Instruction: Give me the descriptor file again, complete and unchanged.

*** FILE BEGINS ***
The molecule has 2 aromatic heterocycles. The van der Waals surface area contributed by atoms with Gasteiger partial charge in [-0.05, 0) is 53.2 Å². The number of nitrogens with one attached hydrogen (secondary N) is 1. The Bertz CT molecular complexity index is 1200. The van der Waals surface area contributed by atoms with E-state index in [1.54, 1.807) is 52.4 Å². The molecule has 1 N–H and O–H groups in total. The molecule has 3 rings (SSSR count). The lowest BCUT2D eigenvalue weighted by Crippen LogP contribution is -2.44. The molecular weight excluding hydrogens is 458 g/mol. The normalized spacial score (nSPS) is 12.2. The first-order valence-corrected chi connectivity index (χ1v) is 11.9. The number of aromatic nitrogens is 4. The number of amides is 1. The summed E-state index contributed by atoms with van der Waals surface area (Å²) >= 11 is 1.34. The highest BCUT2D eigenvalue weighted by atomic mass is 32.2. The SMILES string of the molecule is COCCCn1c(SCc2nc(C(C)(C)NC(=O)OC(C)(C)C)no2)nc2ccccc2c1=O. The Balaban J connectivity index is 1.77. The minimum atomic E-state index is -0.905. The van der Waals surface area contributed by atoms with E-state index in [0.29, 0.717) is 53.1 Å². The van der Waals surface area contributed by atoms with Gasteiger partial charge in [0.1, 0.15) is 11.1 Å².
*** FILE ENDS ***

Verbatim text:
The molecule has 2 aromatic heterocycles. The van der Waals surface area contributed by atoms with Gasteiger partial charge in [-0.05, 0) is 53.2 Å². The number of nitrogens with one attached hydrogen (secondary N) is 1. The Bertz CT molecular complexity index is 1200. The van der Waals surface area contributed by atoms with E-state index in [1.54, 1.807) is 52.4 Å². The molecule has 1 N–H and O–H groups in total. The molecule has 3 rings (SSSR count). The lowest BCUT2D eigenvalue weighted by Crippen LogP contribution is -2.44. The molecular weight excluding hydrogens is 458 g/mol. The normalized spacial score (nSPS) is 12.2. The first-order valence-corrected chi connectivity index (χ1v) is 11.9. The number of aromatic nitrogens is 4. The number of amides is 1. The summed E-state index contributed by atoms with van der Waals surface area (Å²) >= 11 is 1.34. The highest BCUT2D eigenvalue weighted by atomic mass is 32.2. The SMILES string of the molecule is COCCCn1c(SCc2nc(C(C)(C)NC(=O)OC(C)(C)C)no2)nc2ccccc2c1=O. The Balaban J connectivity index is 1.77. The minimum atomic E-state index is -0.905. The van der Waals surface area contributed by atoms with E-state index in [0.29, 0.717) is 53.1 Å². The van der Waals surface area contributed by atoms with Gasteiger partial charge in [0.1, 0.15) is 11.1 Å².